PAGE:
Fig. 4.
Relationship to FGE. Superposition of the VR of TvpA (blue) and the catalytic site of hFGE (green) in Cα representation. Bottom: Sequence alignment of the regions shown above. TvpA variable residues denoted by spheres and hFGE catalytic residues ...


The vertebrate adaptive immune response has made wide use of the Ig fold to accommodate massive sequence variation, and, to a more restricted extent, the leucine-rich repeat fold (3). The CLec fold of Mtd has added a third fold to this short list. Although DGRs are numerous and widespread in bacterial and phage genomes (7, 8), it has remained unclear whether the CLec fold is the general means by which DGRs accommodate massive sequence variation (5). This is because DGR-variable proteins are sequence-divergent and have limited similarities. The first of two similarities is the location of the VR, which includes the invariant IMH, to the approximately 45 C-terminal residues of variable proteins. In the CLec fold, this location enables surface presentation of variable residues for engagement with ligands, and the residues corresponding to the invariant IMH are buried on the β5-strand and serve a structural rather than functional role. The second similarity is a GXXW motif in the VR. The GXXW motif in Mtd is at a turn region at the edge of the ligand-binding site, but in the structure of Mtd-P1 bound to its receptor pertactin, this motif makes no contacts with pertactin (6). The reason for the conservation of the GXXW motif is not apparent, and continues to remain obscure with the structure of TvpA. These conserved patterns are consistent with the CLec fold but could conceivably be fulfilled by other folds. To address this issue, we pursued structure determination of a second DGR-variable protein.

We chose TvpA because of its low sequence identity with Mtd, which is typical of DGR variable proteins in general. Four major conclusions follow from the structure of TvpA. First, TvpA is a CLec fold protein, providing direct evidence for the conservation of the CLec-fold in T. denticola DGR-variable proteins and suggesting strongly that the CLec fold is conserved in DGRs as a general means for accommodating massive sequence variation. Second, the potential variability of TvpA (~6 × 1020) is immense, much larger than that of variable proteins of the adaptive immune response. The structure of TvpA reveals that a remarkable three fourths of the residues between the β3- and β4′-strands, which form a ligand-binding site, are potentially variable. To our knowledge, TvpA is the most diverse naturally occurring protein described to date. Third, TvpA and Mtd belong to the FGE type of the CLec fold. Not only are the essential elements of the CLec fold conserved, but so too are inserts 1 and 2, suggesting a common ancestor for these proteins. Furthermore, the resemblance to FGEs raises the possibility that some DGR-variable proteins may confer enzymatic activity, just as antibodies have been shown by engineering to be capable of catalysis (17). Finally, TvpA exists stably in monomeric form, indicating that oligomerization in DGR-variable proteins is not obligatory.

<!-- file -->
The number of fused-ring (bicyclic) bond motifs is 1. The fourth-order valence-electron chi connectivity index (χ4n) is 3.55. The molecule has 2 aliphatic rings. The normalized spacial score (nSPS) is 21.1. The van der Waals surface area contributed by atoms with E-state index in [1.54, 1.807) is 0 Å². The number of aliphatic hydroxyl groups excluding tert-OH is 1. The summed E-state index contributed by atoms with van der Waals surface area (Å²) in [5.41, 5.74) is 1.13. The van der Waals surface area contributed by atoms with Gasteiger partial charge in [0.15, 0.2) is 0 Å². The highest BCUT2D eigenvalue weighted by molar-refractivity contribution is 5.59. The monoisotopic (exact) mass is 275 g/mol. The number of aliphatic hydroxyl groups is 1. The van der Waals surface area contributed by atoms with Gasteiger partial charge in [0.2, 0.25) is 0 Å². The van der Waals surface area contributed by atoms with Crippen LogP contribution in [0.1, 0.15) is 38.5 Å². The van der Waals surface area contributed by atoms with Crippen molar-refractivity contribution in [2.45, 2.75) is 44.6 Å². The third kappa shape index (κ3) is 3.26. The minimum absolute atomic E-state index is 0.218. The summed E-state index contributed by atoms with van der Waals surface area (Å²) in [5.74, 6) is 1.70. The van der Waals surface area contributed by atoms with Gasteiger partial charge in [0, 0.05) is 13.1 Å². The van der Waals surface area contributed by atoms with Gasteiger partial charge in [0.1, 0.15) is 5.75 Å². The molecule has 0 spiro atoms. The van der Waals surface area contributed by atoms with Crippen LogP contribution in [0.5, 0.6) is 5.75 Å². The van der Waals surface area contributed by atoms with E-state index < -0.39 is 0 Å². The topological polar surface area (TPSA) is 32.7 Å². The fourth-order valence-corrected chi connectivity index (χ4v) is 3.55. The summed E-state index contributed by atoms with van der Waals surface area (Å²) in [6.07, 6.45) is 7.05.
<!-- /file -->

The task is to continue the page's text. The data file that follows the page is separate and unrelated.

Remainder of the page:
The function of TvpA and the six other related T. denticola DGR-variable proteins is unknown, but the presence of lipopeptide signal sequences is suggestive. In spirochetes, the lipoprotein signal sequence targets proteins by default to the outer leaflet of the outer membrane (11), where such proteins are in position to mediate interactions with other bacteria or with host cells. T. denticola associates with and multiplies in the subgingival plaque, a biofilm composed of hundreds of bacterial species (18, 19). Bacteria add to the biofilm in sequential fashion through receptor–ligand interactions that promote interspecies coaggregation (19, 20). Primary (i.e., early) colonizers adhere to a pellicle formed on the tooth surface and to each other, followed by secondary (i.e., late) colonizers that attach to primary colonizers, extracellular polymeric substances within the biofilm produced by primary colonizers, or other bacteria that bridge the primary and secondary colonizers. T. denticola is a late colonizer, being found on the surface layers of the biofilm located in moderately deep subgingival pockets (18, 19). The incorporation of T. denticola into the subgingival plaque is likely dependent on various factors, most prominently the specific multispecies composition of the plaque, which notably varies from individual to individual (19). Massive sequence variability of surface-exposed TvpA and related T. denticola DGR-variable proteins would enable anticipatory binding to novel biofilm ligands or other bacteria to promote incorporation of T. denticola into the biofilm. As described for Mtd, tethering of variable proteins to the T. denticola membrane would also ensure that these interactions are driven by avidity, a conserved feature of anticipatory binding (6). As in the adaptive immune response and as shown for the Bordetella bacteriophage, massive sequence variability is an excellent strategy for surviving in a varying and unpredictable world.

Materials and Methods